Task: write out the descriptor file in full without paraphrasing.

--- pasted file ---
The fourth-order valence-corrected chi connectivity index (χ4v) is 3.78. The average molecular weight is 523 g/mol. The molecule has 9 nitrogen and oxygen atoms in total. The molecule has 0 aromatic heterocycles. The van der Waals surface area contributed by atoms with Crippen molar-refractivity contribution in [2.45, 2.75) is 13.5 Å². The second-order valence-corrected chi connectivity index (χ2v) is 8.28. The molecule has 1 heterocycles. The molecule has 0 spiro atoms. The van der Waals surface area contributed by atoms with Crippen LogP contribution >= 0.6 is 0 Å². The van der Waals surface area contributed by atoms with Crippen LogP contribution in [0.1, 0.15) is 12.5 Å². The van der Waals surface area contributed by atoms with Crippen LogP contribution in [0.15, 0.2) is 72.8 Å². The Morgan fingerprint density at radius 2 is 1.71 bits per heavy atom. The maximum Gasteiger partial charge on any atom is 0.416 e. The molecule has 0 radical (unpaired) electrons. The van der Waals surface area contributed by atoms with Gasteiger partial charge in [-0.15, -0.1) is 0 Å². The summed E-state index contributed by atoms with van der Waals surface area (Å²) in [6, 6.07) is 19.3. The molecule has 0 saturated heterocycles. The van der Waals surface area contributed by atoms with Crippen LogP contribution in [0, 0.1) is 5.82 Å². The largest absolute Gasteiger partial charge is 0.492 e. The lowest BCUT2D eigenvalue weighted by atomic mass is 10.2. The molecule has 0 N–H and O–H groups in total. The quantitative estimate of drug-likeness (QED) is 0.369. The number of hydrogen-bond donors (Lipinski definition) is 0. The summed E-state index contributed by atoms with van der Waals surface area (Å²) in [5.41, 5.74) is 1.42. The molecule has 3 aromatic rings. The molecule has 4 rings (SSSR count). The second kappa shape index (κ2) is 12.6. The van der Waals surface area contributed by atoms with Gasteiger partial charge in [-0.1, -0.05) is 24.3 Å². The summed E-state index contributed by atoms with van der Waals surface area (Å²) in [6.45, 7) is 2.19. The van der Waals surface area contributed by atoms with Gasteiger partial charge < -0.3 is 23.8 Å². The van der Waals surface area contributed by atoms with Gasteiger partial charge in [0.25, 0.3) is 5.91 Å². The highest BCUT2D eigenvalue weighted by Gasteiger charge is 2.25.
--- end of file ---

The fourth-order valence-corrected chi connectivity index (χ4v) is 3.78. The average molecular weight is 523 g/mol. The molecule has 9 nitrogen and oxygen atoms in total. The molecule has 0 aromatic heterocycles. The van der Waals surface area contributed by atoms with Crippen molar-refractivity contribution in [2.45, 2.75) is 13.5 Å². The second-order valence-corrected chi connectivity index (χ2v) is 8.28. The molecule has 1 heterocycles. The molecule has 0 spiro atoms. The van der Waals surface area contributed by atoms with Crippen LogP contribution >= 0.6 is 0 Å². The van der Waals surface area contributed by atoms with Crippen LogP contribution in [0.1, 0.15) is 12.5 Å². The van der Waals surface area contributed by atoms with Crippen LogP contribution in [0.15, 0.2) is 72.8 Å². The Morgan fingerprint density at radius 2 is 1.71 bits per heavy atom. The maximum Gasteiger partial charge on any atom is 0.416 e. The molecule has 0 radical (unpaired) electrons. The van der Waals surface area contributed by atoms with Gasteiger partial charge in [-0.15, -0.1) is 0 Å². The summed E-state index contributed by atoms with van der Waals surface area (Å²) in [6, 6.07) is 19.3. The molecule has 0 saturated heterocycles. The van der Waals surface area contributed by atoms with Crippen LogP contribution in [0, 0.1) is 5.82 Å². The largest absolute Gasteiger partial charge is 0.492 e. The lowest BCUT2D eigenvalue weighted by atomic mass is 10.2. The molecule has 0 N–H and O–H groups in total. The quantitative estimate of drug-likeness (QED) is 0.369. The number of hydrogen-bond donors (Lipinski definition) is 0. The summed E-state index contributed by atoms with van der Waals surface area (Å²) in [5.41, 5.74) is 1.42. The molecule has 3 aromatic rings. The molecule has 4 rings (SSSR count). The second kappa shape index (κ2) is 12.6. The van der Waals surface area contributed by atoms with Gasteiger partial charge in [-0.1, -0.05) is 24.3 Å². The summed E-state index contributed by atoms with van der Waals surface area (Å²) in [6.45, 7) is 2.19. The van der Waals surface area contributed by atoms with Gasteiger partial charge < -0.3 is 23.8 Å². The van der Waals surface area contributed by atoms with Gasteiger partial charge in [0.25, 0.3) is 5.91 Å². The highest BCUT2D eigenvalue weighted by Gasteiger charge is 2.25.